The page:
Imagine you are a fisheries manager. Lake Warner in eastern Oregon is your charge — a broad, deep lake in a mountainous terrain. Your lake swells in spring with the melting snowpack and then gradually declines until the fall rains begin. Although only fed by small streams, the Lake Warner empties to the northwest, flowing to the Deschutes River and from there to the Columbia and into the Pacific Ocean. Like most sizable bodies of water in this region, Lake Warner has a sizable salmon population that migrates between the ocean and the lake. You came to the lake as a child with your parents, and now you have a family. You love the lake as an ecosystem, and as a place of beauty. You fish there. Your family is literally nourished by the lake. Your children’s first Christmas is there. They learn to fish and hunt along the shores.
Now imagine that over the course of about 20 or 30 years the regular winter snow becomes rain, there is no snow left in August to feed the small streams under the blue, cloudless skies, and then the rains themselves diminish and then disappear. The lake sits in a broad mountainous valley. The lake’s depth was great enough that you had never really appreciated how high those mountains were, or that the lake in effect spilled out between a break in the mountains like pouring over the edge of a bathtub. But not the lake is so low, it doesn’t spill out anymore. Salmon that want to return to Lake Warner can’t — and salmon that want to migrate to the ocean are trapped. As the water level falls, the lake becomes many lakes, fragmented. The forested hills of ancient, massive trees have a major forest fire during one particularly dry year. That’s normal for this region — you and they have always lived with fire. But because the rains have stopped, no seedlings sprout after this fire. Hillsides that are not anchored slide and slip into what now seem more like wide puddles than lakes. Like a cruel joke, a white line high on the valley sides marks the place where the lake lay when you were a child. But the place you knew as a child no longer exists, and that ghostly line haunts the landscape and your memory.
Perhaps your worst feelings of all come from watching the salmon — after your family, your most important charge to keep. Cut off from the Pacific, and then trapped in fragmenting, dirty lakes beneath the dry hills. At first you managed the wild populations, controlling fisheries, then starting a hatchery to supplement the declining populations. You encouraging communities along the shore to reduce their water consumption, to recycle their water, as well as to make sure they only released water from their treatment plants that was extremely clean so as not to endanger the sensitive water quality. As farmers and ski slope managers begged for more water, you fought to restrict their usage, placing the salmon into direct economic conflict with important industries. You cut off all fishing, though this hurt the tourist industry. As the forests began to burn up, you helped institute replanting efforts and worked to instill strong soil conservation measures. Campers couldn’t make campfires, and the Fourth of July was a night without fireworks. You promoted strong education and outreach programs, hailing the “lost salmon of Lake Warner,” longing for the Pacific and migration. You longed for more funding, and more water. Decision makers argued for decades — is this a drought? Whose fault is this? Who is wasting our water? — As the communities saw their children move away for better opportunities. Even yours, though you needed them there. When they shut down the hatchery, you knew your job would soon follow.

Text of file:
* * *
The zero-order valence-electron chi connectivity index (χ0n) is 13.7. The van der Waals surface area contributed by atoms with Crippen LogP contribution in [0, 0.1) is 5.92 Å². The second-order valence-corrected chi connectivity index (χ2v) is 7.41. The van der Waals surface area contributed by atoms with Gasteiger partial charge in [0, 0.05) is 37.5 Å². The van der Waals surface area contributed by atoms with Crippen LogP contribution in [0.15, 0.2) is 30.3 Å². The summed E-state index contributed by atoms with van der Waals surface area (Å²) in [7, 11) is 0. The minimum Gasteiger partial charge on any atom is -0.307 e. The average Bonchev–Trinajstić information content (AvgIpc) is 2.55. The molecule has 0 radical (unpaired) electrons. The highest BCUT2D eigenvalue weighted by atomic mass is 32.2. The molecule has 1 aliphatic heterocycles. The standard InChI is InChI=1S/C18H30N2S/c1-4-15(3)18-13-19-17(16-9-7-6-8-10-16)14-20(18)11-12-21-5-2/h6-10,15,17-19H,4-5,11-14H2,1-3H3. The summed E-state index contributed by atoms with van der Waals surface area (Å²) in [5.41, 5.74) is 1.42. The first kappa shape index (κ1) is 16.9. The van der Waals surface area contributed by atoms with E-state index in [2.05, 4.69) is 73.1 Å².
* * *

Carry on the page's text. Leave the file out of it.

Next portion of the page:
Though you could make more water available through efficiency and more thoughtful allocation and coordination, in the end you just couldn’t create more water. You needed the climate for that. The wet climate of your childhood was gone, and finally you realized this wasn’t a drought. The dryness was something that was as permanent as the rain had seemed in youth. You wondered with despair if you had made things worse by trying to keep things the same.
Lake Warner doesn’t exist, though there is a region of eastern Oregon called the Warner Lakes. It is a vast, dry, and very flat plain, ringed by mountains in a region that is now a high-altitude desert. As recently as about eight thousand years ago, the region was as I described it above, even with the migratory salmon. Human communities ringed the lake or river, which was connected to the Pacific. These conditions existed well after the end of the last glacial period — and the region dried out as a result of relatively small shifts in climate over the past few thousand years.
I like referring to the example of the fisheries manager for a Lake Warner because he or she would be trying hard to keep the salmon populations healthy and stable, but climate change sometimes forces larger, more difficult choices on us. Would we keep managing for salmon populations if we knew the climate would change the availability of water so radically? Probably not. At some point, tradeoffs between water for salmon and water for other uses such as agriculture couldn’t keep pace with the long-term declines, and the opportunity costs associated with that level of investment would be hard or impossible to justify. Could the same country that sent people to the moon do it? Yes, of course. We could move water great distances to maintain the system. But this would be extremely expensive in energy and infrastructure, and perhaps take water resources from other important needs. In a period of climate change, the desire to maintain existing conditions as they are is compelling, but difficult to accomplish.
Yet this is how we are approaching our environment in most parts of the world today: maintaining them for some past climate’s definition of stability. Why do we do it?